- Kosovo reach new high in FIFA/Coca-Cola World Ranking
- Highest climber in March
- Currently on a three-match winning streak
Almost two years ago, on 13 May 2016, the FIFA Congress welcomed Kosovo as the 210th member of its footballing family. The news was greeted with joy in a country that was only founded in 2008.
Kosovo were soon contesting their first competitive fixtures, celebrating their first goals and marking many other milestones. The entire nation celebrated when the team secured a 1-1 draw in Finland, with President Hashim Thaci enthusiastically declaring: “Kosovo have scored their first goal! Generations of players are so proud after decades of isolation. The best is yet to come for our country!” Prime Minister Isa Mustafa highlighted the significance of the match by adding: “We have proven ourselves to be worthy opponents in international competition.”
Two years later, the population of this south-eastern European country are still proud of what their footballers have achieved so far, despite recording only a solitary draw in ten matches and finishing at the bottom of Group I in qualifying for the 2018 FIFA World Cup Russia™, scoring three goals and conceding 24 in the process.
Nevertheless, hopes and expectations for Kosovo are rising – so much so that the country’s poor qualifying results forced Albert Bunjaki to leave his post as national team coach last October after eight years on the touchline.
Kosovo facts and figures
- International record: 27 matches (9 wins, 3 draws, 15 defeats; 34 goals scored, 48 conceded)
- Most-capped player / captain: Samir Ujkani (18 caps)
- Top goalscorer: Albert Bunjaku, Elba Rashani (3 goals)
Swiss coach Bernard Challandes was named as Bunjaki’s successor just a few weeks ago, beginning his reign with 1-0 and 2-0 victories over Madagascar and Burkina Faso respectively.
"It was certainly an ideal start for me and a great success for the team after our training camp together,” said Challandes in an exclusive interview with FIFA.com. "We have plenty of good footballers who play across Europe and have lots of experience. Now we need to learn to operate as a unit. To achieve success you need to find harmony as well as having good players. We need to defend together and attack together. I watched all of the team’s World Cup qualifiers, and what I saw was not a real team. Everyone tried their best but they didn’t work together, and that’s what we have to work on."
Kosovo’s 4-3 win over Latvia last November means the team has won their last three matches after a run of nine straight defeats.
This brief winning streak has had a major impact on the FIFA/Coca-Cola World Ranking, lifting Kosovo to their best-ever placing of 152nd and making them the highest climbers in the March rankings.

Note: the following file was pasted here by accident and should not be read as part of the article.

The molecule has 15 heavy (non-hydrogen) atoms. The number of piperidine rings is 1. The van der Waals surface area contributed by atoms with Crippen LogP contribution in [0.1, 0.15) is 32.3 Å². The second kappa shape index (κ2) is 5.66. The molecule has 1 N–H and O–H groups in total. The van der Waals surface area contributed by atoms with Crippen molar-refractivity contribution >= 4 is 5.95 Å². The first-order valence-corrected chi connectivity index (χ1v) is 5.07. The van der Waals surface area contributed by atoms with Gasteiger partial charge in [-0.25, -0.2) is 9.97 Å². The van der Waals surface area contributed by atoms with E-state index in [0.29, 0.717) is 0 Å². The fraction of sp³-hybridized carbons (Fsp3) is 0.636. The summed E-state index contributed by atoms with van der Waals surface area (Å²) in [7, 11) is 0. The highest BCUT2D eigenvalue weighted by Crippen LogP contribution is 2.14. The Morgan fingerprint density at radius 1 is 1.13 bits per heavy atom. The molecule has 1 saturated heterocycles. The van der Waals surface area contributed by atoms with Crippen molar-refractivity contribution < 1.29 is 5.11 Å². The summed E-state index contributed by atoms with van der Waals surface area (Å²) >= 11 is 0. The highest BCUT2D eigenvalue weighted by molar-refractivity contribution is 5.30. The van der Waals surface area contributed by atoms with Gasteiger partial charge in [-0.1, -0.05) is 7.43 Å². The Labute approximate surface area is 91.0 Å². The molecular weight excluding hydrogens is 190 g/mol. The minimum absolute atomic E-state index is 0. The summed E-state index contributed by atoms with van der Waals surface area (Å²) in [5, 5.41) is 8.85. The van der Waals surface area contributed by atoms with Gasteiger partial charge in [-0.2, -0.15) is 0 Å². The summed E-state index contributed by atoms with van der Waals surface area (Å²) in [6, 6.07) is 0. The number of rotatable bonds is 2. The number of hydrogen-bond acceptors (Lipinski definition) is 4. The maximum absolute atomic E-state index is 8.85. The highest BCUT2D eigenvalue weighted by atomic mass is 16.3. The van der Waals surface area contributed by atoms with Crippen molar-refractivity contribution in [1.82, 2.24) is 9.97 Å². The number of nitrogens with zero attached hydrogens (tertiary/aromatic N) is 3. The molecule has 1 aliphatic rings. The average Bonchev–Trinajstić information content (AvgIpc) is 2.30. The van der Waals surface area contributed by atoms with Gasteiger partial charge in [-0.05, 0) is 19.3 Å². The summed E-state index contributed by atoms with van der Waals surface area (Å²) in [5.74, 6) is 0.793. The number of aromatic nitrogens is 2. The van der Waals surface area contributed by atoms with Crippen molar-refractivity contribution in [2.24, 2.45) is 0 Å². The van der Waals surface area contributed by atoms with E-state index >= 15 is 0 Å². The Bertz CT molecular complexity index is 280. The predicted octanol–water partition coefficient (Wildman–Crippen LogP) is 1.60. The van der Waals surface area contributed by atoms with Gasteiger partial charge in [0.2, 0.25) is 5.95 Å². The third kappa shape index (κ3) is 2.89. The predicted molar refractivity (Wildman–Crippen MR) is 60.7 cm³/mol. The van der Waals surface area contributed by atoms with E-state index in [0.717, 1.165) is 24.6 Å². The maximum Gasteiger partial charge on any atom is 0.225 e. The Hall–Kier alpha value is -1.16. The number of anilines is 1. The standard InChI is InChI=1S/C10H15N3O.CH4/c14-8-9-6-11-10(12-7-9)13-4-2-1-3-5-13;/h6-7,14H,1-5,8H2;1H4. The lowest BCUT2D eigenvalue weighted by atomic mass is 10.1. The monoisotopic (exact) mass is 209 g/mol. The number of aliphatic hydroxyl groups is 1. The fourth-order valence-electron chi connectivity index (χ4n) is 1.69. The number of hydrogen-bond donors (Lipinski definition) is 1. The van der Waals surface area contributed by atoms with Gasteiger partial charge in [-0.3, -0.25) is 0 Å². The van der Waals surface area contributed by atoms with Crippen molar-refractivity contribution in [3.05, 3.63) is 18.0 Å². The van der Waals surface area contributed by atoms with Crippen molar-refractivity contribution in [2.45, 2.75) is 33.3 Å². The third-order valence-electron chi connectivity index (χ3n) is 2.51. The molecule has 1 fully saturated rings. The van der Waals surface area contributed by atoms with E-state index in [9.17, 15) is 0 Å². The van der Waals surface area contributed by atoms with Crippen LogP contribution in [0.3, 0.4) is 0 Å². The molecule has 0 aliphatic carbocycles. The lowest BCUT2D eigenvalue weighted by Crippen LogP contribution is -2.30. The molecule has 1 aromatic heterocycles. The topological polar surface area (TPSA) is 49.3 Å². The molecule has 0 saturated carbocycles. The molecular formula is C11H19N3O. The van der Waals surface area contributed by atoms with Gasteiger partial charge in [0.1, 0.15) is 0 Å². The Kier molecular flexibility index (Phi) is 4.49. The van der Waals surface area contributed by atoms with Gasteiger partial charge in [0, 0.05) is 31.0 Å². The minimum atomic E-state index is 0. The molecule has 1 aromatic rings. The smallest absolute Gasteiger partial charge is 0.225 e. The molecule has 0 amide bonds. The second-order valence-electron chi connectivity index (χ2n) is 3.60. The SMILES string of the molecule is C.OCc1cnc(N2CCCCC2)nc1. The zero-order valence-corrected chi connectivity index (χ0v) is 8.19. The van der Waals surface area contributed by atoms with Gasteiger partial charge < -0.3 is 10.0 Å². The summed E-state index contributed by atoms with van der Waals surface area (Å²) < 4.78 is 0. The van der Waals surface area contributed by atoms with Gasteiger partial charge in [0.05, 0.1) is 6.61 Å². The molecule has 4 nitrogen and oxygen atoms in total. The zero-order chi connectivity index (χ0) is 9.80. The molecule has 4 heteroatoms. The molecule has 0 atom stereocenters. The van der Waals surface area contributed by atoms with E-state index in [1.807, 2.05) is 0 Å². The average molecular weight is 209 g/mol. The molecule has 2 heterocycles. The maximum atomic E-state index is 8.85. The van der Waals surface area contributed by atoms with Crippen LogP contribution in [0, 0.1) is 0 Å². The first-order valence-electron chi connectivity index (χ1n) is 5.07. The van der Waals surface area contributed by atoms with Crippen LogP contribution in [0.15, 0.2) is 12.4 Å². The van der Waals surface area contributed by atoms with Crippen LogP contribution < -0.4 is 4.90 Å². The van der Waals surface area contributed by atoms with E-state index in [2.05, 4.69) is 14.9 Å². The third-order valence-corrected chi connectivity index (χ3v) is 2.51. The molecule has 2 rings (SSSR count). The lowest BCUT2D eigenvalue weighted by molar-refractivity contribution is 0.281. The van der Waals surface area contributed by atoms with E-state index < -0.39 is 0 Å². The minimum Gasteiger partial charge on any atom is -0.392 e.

"While the potential is undoubtedly there, we still have plenty to do,” said Challandes. “The league needs to be supported and expanded, and many structures are not yet available or are only just being put in place. All of this takes time."
The national stadium in Mitrovica is currently being renovated and will become the team’s home ground in the future. With a capacity of almost 29,000, the stadium has been sold out for every international match so far.
"I’m now travelling to Kosovo and am keen to watch several matches,” the national team coach explained. “We have a team with an average age of around 22 or 23, which means they can achieve something and develop well in the future. There is also plenty of promise in our youth ranks, with the U-21s holding Germany to a goalless draw and the U-19s making good progress in European qualification. That shows the amount of talent at our disposal."
Kosovo will face similarly-ranked teams for the first time when the UEFA Nations League gets underway in September, in a group that also includes Azerbaijan, Malta and the Faroe Islands. "There’s no need for us to shy away from the challenge, and we can always dream,” said Challandes, before sounding a note of caution. “Although it would obviously be great for us to reach a World Cup or European Championships eventually, we have a long road ahead of us. You never get much time in football, and yet that’s exactly what we need."
"While expectations are high across the country, we need to be patient,” the 66-year-old continued. “Kosovo loves and lives for football, and you can feel the people’s pride wherever you go. Everyone watches the team and follows their results. The potential is there. We want to use that quality, composure and passion to make progress, but it won’t happen overnight."
Kosovo's upcoming matches
Albania - Kosovo (29 May)
Azerbaijan - Kosovo (7 September)
Kosovo - Faroe Islands (10 September)